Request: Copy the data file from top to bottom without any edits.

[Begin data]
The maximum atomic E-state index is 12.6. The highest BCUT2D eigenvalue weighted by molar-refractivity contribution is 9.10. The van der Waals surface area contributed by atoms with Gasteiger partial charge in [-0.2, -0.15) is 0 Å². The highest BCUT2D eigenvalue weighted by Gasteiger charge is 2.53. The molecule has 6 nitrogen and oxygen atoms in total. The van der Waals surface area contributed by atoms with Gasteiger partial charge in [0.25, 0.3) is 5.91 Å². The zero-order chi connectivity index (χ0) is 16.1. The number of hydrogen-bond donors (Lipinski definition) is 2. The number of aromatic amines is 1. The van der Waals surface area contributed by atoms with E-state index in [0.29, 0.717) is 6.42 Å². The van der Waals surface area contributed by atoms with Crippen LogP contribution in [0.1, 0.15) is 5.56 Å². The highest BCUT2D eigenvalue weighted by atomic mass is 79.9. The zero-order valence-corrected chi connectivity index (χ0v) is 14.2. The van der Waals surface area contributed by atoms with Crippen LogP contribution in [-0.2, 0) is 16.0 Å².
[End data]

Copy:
The maximum atomic E-state index is 12.6. The highest BCUT2D eigenvalue weighted by molar-refractivity contribution is 9.10. The van der Waals surface area contributed by atoms with Gasteiger partial charge in [-0.2, -0.15) is 0 Å². The highest BCUT2D eigenvalue weighted by Gasteiger charge is 2.53. The molecule has 6 nitrogen and oxygen atoms in total. The van der Waals surface area contributed by atoms with Gasteiger partial charge in [0.25, 0.3) is 5.91 Å². The zero-order chi connectivity index (χ0) is 16.1. The number of hydrogen-bond donors (Lipinski definition) is 2. The number of aromatic amines is 1. The van der Waals surface area contributed by atoms with E-state index in [0.29, 0.717) is 6.42 Å². The van der Waals surface area contributed by atoms with Crippen LogP contribution in [0.1, 0.15) is 5.56 Å². The highest BCUT2D eigenvalue weighted by atomic mass is 79.9. The zero-order valence-corrected chi connectivity index (χ0v) is 14.2. The van der Waals surface area contributed by atoms with Crippen LogP contribution in [-0.2, 0) is 16.0 Å².